Following the latest trends within the aviation industry, spare parts business, once a mundanely straightforward enterprise, has evolved into one of its most dynamic sectors. However, as in most cases, the new developments were accompanied by unique challenges. On the one hand, technologically advanced components help to drive down maintenance costs on the newest aircraft. On the other hand, they also radically alter the cost-benefit calculation of whether an airline should stock its own spares or participate in a pool.
In the past the majority of airlines was fond of keeping enormous stocks of spare parts and components to ensure maximum support for their fleets, whilst relying on such straightforward supply formulas as stocking two shipsets of parts per aircraft. Today, spare parts supply calculations are more complicated and involve much larger numbers. At the same time, enormous in-house stocks are increasingly difficult to justify. Nevertheless, according to a recent survey carried out by Oliver Wyman consultancy agency, in North America alone airlines spend $110 million on poorly positioned spares.
“In today’s aviation, the more advanced an airliner is, the larger the fleet is needed in order to justify stocking its own components. For 747-400s, only a fleet the size of 20-25 aircraft would generate sufficiently low flight-hour costs. For the next generation of aircraft, like Boeing 777 and Airbus A330, that fleet size jumps to 60-70. When it comes to the 787s, the estimated figure is at about 100. Add into consideration the multiple logistical challenges and it becomes easy to understand how the provisioning for a fleet can turn into an extremely costly affair, even as reliability improves,” comments Zilvinas Sadauskas, the CEO of Locatory.com. “At the same time, a mere mention of sourcing aircraft components from pooling silos to an aircraft lessor is still rather likely to be met with a firm refusal. Naturally, one may wonder about the reasons behind so much caution over the use of pooled spares on board.”
It goes without saying that any use of pooled components must correspond with the operators’ duty to safety and airworthiness as concerns any aircraft, leased or owned. As for the lessors, they are naturally wary of their aircraft coming back in substandard condition. Therefore, terms like “no pooled parts” aboard an aircraft are often motivated by the potential risk to the residual asset value of that aircraft. At the same time, it is simply naive to think that all the leased aircraft are returned with the exact same parts that were fitted at delivery. After all, over the years, lessors have been unsuccessful in managing to prevent pooled parts from finding their way onboard their aircraft.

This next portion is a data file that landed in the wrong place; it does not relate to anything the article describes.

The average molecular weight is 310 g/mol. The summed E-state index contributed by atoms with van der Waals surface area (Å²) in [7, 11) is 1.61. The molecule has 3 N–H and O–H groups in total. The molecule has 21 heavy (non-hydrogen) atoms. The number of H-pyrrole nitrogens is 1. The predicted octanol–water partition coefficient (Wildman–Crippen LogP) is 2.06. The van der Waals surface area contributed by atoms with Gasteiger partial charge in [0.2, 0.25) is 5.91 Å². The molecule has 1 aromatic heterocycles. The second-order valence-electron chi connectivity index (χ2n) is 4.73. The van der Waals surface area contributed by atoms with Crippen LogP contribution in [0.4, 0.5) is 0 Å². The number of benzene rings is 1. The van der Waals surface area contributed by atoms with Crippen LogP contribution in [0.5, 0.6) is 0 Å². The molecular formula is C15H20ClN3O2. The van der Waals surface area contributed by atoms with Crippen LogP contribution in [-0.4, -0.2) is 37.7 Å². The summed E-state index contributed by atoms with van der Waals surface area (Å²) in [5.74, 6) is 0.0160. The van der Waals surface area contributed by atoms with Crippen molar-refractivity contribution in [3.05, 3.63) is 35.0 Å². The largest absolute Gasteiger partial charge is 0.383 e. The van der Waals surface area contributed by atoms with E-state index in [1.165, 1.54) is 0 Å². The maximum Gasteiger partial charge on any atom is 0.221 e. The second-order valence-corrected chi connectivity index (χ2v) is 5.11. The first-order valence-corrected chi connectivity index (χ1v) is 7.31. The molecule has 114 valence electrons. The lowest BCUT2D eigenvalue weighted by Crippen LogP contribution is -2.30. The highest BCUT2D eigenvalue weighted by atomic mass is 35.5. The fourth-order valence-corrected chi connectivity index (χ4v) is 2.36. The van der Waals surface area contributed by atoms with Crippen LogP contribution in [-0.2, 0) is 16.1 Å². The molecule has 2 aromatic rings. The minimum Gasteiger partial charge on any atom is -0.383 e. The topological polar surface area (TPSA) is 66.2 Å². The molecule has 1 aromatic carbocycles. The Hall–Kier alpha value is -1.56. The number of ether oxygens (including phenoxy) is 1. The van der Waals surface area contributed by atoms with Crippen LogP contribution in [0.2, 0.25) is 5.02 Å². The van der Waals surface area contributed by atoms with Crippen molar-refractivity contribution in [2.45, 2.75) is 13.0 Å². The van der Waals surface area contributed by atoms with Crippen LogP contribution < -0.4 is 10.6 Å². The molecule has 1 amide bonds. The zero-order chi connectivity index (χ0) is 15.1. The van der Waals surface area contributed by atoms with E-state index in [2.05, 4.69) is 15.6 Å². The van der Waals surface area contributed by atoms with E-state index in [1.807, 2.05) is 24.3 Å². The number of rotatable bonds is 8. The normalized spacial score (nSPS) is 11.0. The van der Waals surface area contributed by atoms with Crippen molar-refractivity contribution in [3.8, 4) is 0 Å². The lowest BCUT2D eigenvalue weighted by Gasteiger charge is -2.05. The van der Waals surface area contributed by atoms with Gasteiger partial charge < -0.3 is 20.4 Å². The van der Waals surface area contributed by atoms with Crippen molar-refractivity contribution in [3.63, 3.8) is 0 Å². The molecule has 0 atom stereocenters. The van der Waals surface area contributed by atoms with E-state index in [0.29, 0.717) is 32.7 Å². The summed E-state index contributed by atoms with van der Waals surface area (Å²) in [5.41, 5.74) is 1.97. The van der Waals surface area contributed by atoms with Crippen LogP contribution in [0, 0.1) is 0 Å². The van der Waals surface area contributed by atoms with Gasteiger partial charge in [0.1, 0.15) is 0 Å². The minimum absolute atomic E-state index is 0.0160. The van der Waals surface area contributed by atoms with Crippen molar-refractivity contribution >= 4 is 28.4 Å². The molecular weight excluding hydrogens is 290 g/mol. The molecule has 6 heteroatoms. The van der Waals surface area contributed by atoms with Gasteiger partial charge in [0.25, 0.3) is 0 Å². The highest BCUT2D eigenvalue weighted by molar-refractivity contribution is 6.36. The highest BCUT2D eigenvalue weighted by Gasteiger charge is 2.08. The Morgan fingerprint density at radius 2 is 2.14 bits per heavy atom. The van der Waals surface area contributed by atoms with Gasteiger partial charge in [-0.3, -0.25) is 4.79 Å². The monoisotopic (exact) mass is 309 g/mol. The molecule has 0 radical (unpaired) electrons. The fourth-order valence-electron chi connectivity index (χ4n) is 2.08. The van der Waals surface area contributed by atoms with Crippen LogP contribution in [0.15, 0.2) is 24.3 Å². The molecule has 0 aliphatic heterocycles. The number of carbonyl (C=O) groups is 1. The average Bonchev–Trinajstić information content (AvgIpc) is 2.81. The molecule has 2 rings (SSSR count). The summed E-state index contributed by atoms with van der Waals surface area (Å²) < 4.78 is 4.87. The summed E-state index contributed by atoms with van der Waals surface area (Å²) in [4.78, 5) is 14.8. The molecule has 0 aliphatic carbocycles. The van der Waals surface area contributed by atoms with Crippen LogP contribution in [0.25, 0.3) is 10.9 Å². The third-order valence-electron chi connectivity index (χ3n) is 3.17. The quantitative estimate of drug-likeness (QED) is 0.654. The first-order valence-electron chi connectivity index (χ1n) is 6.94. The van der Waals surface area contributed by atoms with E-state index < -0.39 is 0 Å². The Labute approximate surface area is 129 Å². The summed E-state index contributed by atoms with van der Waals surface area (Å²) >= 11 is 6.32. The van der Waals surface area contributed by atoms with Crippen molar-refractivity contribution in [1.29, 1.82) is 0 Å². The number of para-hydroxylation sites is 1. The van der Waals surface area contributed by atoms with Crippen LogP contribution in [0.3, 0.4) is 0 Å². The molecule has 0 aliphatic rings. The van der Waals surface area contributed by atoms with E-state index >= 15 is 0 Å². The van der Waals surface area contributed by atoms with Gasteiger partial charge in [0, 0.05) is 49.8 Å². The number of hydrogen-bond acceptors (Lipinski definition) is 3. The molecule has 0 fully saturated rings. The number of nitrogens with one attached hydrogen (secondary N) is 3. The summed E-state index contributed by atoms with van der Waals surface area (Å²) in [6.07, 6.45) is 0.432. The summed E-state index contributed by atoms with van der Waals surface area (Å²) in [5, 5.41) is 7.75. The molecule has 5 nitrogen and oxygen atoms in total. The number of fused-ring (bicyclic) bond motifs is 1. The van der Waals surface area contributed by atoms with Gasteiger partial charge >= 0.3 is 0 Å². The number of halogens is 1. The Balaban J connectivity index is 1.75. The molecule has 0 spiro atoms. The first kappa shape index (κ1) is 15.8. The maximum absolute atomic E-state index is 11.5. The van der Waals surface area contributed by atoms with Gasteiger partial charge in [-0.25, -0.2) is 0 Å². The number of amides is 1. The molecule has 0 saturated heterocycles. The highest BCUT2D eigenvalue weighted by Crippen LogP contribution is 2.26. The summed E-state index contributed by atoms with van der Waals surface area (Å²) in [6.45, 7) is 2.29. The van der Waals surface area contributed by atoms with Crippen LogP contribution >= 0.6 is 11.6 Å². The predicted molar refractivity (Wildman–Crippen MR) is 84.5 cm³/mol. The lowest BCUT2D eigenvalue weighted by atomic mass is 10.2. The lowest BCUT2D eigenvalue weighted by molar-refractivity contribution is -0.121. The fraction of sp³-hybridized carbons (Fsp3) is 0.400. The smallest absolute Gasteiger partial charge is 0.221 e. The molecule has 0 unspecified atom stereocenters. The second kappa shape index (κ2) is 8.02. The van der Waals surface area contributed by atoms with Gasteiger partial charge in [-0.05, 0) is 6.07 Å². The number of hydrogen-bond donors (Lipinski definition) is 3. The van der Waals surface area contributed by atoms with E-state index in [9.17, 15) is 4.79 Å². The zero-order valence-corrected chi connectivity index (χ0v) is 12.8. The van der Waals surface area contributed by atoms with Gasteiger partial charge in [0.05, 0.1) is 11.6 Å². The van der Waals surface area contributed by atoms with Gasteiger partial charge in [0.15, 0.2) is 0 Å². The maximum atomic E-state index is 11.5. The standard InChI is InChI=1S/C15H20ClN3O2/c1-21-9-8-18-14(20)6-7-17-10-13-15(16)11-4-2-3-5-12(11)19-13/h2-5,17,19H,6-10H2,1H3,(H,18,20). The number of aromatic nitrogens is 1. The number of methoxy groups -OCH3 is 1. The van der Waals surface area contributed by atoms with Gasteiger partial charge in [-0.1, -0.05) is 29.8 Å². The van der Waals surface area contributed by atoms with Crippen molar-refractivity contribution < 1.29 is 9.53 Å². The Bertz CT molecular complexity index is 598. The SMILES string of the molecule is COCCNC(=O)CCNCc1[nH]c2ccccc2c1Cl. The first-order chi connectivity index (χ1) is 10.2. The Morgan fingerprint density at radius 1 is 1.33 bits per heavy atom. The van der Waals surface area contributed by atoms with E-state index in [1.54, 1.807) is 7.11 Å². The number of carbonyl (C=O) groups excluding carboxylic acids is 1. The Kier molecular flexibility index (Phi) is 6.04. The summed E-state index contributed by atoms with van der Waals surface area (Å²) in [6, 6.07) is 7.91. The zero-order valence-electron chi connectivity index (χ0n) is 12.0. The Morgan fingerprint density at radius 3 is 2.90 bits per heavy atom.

“Today more and more cost-conscious operators are urging everyone in the aftermarket business to generate more value. And for most operators value means flexibility. This is especially true in the case of LCCs, which typically have very tight schedules to stick to and any in-service disruption is likely to have severe consequences. LCCs do not want to spend money, needing to stay nimble in order to respond to any market developments,” says the CEO of Locatory.com. “With a rapidly growing number of third-party aftermarket players and used parts usage on the rise, some image-conscious airlines embrace used material but draw the line at taking components refurbished by independent shops, insisting on parts repaired by the OEMs that made them instead. So, as we see, the ultimate question is actually that of reliability.”
According to Mr. Sadauskas, the term “pooled parts” is often misunderstood, or at least misused, despite commercial pooling having been a market factor for almost 40 years. Component OEMs normally run pools of parts to protect their component repair performance and/or to ensure the adherence to their customer service obligations. Of course, using a single supplier under clear accountability terms seems a much more straightforward and reliable strategy as compared to the one of shopping around, especially when it comes to hot AOG situations.
However, while avoiding individual parts traders, who operate out of a garage and are ambivalent about quality, is an unquestionably smart choice, the option to completely refuse any alternative solutions is not a move that truly makes sense. Nowadays there are various e-procurement platforms which work hard to ensure a healthy pooling environment where every single supplier’s reputation is thoroughly checked. They offer the possibility to trace and provide such information whilst being particularly handy when these issues are concerned.
“When managed properly, parts pooling can offer a wide range of services to carriers to suit all business models,” the executive states. “All in all, it is evident that a change in attitude towards pooled parts is in much need within the industry today. At the same time, it is likely that as the usage grows, the related concerns from both, operators and lessors, will wane.”